Text: Mark 9:2-13
The Transfiguration is one of the strangest, and one of the most dramatic, events in the whole of the Bible. A mountain-top experience that tops the lot. My own feelings in approaching this passage are not so very different from Peter’s, who, as we read in v6, ‘did not know what to say’.
But even though we can scarcely scratch the surface in trying understand this extraordinary gathering, we would not want to ignore it. Just take a look at the guest list. God the Father and God the Son were both there. And, of course, where the Father and the Son are, we can be sure that the Holy Spirit is also. Elijah and Moses – two of the greatest figures from OT times – both put in personal appearances. And then, of course, there were the three leading apostles, Peter, James and John.
In fact, the passage goes out of its way to emphasise that the Transfiguration took place in the presence of these three disciples:
v2 ‘he was transfigured before them’
v4 ‘there appeared before them Elijah and Moses’
v7 ‘a cloud appeared and enveloped them’. And avoice spoke, not directly to Jesus as at his baptism, but to the disciples – “This is my Son, whom I love. Listen to him!”
What we have here, then, is an eyewitness account of a unique event. We know that Peter was frightened and speechless at the time. However, he later learned to treasure what he had witnessed as a wonderful confirmation of the glory of Jesus Christ and the promise of his second coming. Right at the end of his life, he wrote:
2 Peter 1:16: ‘We did not follow cleverly invented stories when we told you about the power and coming of our Lord Jesus Christ, but we were eyewitnesses of his majesty.’
Let’s look, then, at Mark’s account of this event as it was witnessed by Peter and the others.
1. Jesus was transfigured before them
v2. ‘Jesus took Peter, James and John with him and led them up a high mountain, where they were all alone. There he was transfigured before them.’
The word ‘transfigured’ simply means ‘transformed’. But what did this transformation look like?
v3 – ‘His clothes became dazzling white, whiter than anyone in the world could bleach them.’ Matthew tells us that ‘his face shone like the sun.’ Luke says, ‘the appearance of his face changed, and his clothes became as bright as a flash of lightning.’ He shone. He shone, not with reflected glory, but with a glory all of his own.
I do not doubt that what Peter and the others glimpsed has something to do with the glory which was Christ’s since before the world began. This glory he voluntarily laid aside, when he became a child in a manger, when ‘our God (was) contracted to a span, incomprehensibly made man.’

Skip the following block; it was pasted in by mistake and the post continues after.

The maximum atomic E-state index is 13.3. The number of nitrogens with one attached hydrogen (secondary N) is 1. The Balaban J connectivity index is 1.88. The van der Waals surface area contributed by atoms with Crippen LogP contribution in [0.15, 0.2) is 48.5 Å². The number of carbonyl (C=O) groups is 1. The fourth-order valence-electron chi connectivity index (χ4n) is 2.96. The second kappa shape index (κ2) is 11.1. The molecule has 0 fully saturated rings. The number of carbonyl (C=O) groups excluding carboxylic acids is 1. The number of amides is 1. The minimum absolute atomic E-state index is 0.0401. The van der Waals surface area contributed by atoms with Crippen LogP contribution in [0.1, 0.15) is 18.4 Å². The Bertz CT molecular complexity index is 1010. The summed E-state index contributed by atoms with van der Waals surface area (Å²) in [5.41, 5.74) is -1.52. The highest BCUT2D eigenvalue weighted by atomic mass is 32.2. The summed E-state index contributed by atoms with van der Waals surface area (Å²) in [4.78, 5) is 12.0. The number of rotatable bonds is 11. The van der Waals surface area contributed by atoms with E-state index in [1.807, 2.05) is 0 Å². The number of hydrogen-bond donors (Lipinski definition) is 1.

But I think that what we especially have here at the Transfiguration is a preview of Christ’s future glory. My reason for saying so is this: Mark is careful to inform us, v2, that the Transfiguration took place ‘six days’ after the events recorded at the end of the previous chapter – six days, that is, after Peter’s confession of Jesus as the Christ (8:29); six days after Jesus’ began to teach plainly that he must suffer and be killed and rise again (8:31); six days after he spoke of “the Son of Man…[coming] in his Father’s glory with the holy angels” (8:38); six days after he promised that “some who are standing here will not taste death before they see the kingdom of God come with power” (9:1)
Yes, I think the Transfiguration anticipates that great day when the Son of Man will come in his Father’s glory with the holy angels. It provides a foretaste of the coming of the kingdom of God with power. It looks beyond Christ’s atoning death; beyond his victorious resurrection; beyond his glorious ascension to the highest place in heaven; beyond his present saving work in the hearts of men and women; it looks forward to his glorious return at the end of the age.
Think about it. Jesus was about to make his way to Jerusalem. There he would be mocked and scourged. But let it be known that his crucifixion was not, after all, a terrible mistake. There were thousands of crucifixions taking place in those days. But this one was of cosmic significance. The Transfiguration assures us that despite apparent abandonment by God, Jesus is the Lord’s Servant who prospers in the task he has been sent to accomplish. Beyond all the pain that he endured, beyond all the pain that his followers may have to endure, there is hope, there is victory, there is closure. Our salvation is nearer now than when we first believed. Come on, heaven’s children. The city is in sight. Let’s be ready for it.
Jesus was transfigured before them. And this was a foretaste of his coming again in radiant splendour. That’s the first thing.
The second thing that happened is that
2. Elijah and Moses appeared to them
V4 – ‘there appeared before them Elijah and Moses, who were talking with Jesus.’
Although he might be despised and rejected by the Jewish leaders of his day – the elders, chief priests and teachers of the law – Christ is here honoured by two of the most illustrious personages from Israel’s history.